Exchange rates (August 15): £1 = TShs 1,200 $1= TShs 800

Minister of Finance Daniel Yona announced on May 25 that the budget requirement for 2000/2001 would be in excess of Shs 2.4 trillion but that the government could provide only 50% of this -Shs 1.3 trillion from its own resources. The estimate was almost double the previous year’s budget but Tanzania expected some $200 million (about Shs 160 billion) in debt relief under the HIPC initiative. Shs 15 billion would come from the sale of parastatals. Representatives of over 30 governments and international agencies at the Consultative Group meeting had promised about $ 1 billion (Shs 800 billion) for each of the next three years. Tanzania had achieved an average annual growth rate of 4.1 % during the last three years; it had not had to borrow from banks and inflation had come steadily down to 6% in April.

Main features of the budget:
-excise duty on cigarettes, beer and spirits up by 5%
-excise duty on 46 products abolished
-more money for social services
-reduction of the present 70 petroleum companies to only those with permanent infrastructure -to stem the loss of revenue
-an increase of up to 40% of the budget for social services (20% for defence)

Britain remains one of Tanzania’s main trading partners with some Shs 64 billion earned by British exporters last year said British High Commissioner Bruce Dinwiddy while launching ‘Trade Partners UK’ at the Dar es Salaam International Trade Fair on July 3. He expressed the hope that with Tanzania’s booming gold mining industry, exports to Britain, which currently consisted mainly of commodities, would grow so as to narrow the trade gap. He was delighted that the UK had been chosen as a safe depositary for Tanzanian gold. Under ‘Trade Partners UK’ a website offered details of 55,000 companies wishing to develop overseas trading links, he said -The Guardian.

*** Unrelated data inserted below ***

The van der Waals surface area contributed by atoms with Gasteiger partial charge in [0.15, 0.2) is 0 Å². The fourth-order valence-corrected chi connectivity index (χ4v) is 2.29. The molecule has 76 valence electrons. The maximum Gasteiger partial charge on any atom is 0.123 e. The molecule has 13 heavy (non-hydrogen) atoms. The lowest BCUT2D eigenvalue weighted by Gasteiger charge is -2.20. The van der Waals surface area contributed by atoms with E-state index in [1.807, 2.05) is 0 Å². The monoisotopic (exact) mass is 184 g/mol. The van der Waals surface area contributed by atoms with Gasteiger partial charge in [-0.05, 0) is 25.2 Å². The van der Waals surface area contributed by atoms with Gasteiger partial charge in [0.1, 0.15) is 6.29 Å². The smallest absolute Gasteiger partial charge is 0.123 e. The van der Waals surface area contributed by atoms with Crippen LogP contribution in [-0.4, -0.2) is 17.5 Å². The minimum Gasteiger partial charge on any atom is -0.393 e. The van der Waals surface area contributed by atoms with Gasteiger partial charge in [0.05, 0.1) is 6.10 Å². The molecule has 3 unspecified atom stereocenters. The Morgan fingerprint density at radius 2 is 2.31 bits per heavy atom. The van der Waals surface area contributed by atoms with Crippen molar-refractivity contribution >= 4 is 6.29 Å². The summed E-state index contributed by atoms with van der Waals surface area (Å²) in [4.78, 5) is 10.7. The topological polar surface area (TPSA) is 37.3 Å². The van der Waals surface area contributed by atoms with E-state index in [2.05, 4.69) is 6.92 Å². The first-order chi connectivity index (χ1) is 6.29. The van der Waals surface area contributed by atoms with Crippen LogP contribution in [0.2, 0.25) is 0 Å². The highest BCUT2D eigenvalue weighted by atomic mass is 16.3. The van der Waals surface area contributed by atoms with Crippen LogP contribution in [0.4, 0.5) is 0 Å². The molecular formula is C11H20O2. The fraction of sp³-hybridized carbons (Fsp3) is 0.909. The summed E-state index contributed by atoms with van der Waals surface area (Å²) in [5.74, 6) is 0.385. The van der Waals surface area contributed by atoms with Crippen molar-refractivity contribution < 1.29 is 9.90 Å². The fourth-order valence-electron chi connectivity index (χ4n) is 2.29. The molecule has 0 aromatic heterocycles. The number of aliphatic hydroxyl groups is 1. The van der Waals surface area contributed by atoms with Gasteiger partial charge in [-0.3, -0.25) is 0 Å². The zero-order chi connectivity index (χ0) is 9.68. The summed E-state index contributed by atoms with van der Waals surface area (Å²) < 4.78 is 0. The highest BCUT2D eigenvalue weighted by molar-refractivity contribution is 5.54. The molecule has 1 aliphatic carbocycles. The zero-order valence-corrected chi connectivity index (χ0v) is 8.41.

There was a well attended Trade and Investment Forum at the American Embassy in London on April 27 at which the keynote addresses were given by Industry and Commerce Minister Iddi Simba and High Commissioner in London Abdul Shareef. It was designed to provide opportunities for US companies, especially those with regional headquarters in Europe, to interact with Tanzanian officials and business representatives.

President Mkapa commissioned the $165 million Geita Gold Mine on August 3. It is capable of producing 500 ounces (16 tonnes) of gold a year -Daily News.
The largest hotel operator in Africa, Southern Sun, a subsidiary of South African Breweries has launched a Rands 85 million project to build a Holiday Inn in Dar es Salaam -South African Times.

Tanzania has confirmed that it will withdraw from the 21-state Common Market for Eastern and Southern Africa (COMESA) when its one-year notice period ends.

Libya has announced that part of the $46 million debt Tanzania owes it will be turned into Libyan investment projects in Tanzania -East African.

The Government awarded 35% of Tanzania Telecommunications (TTCL) to the consortium Detecon of Germany and MSI of the Netherlands which is paying $120 million and has agreed to increase the number of connections from the present 140,000 to 800,000 by December 2003 -The Guardian.

The First Adili Bankcorp Ltd closed shop on May 15 and was placed under statutory management by the Bank of Tanzania.

A semi-autonomous agency -TANROADS -will take over from the Ministry of Works responsibility for maintaining and rehabilitating roads starting next year. According to the East African this action follows pressure from the EU which has set aside $200 million for roads but doesn’t want the government to manage the programme -East African.

Tanzania is the first African country to sign for a World Bank ‘Programmatic Structural Adjustment Credit’ ($190 million) to help sustain economic reform and speed up poverty reduction.

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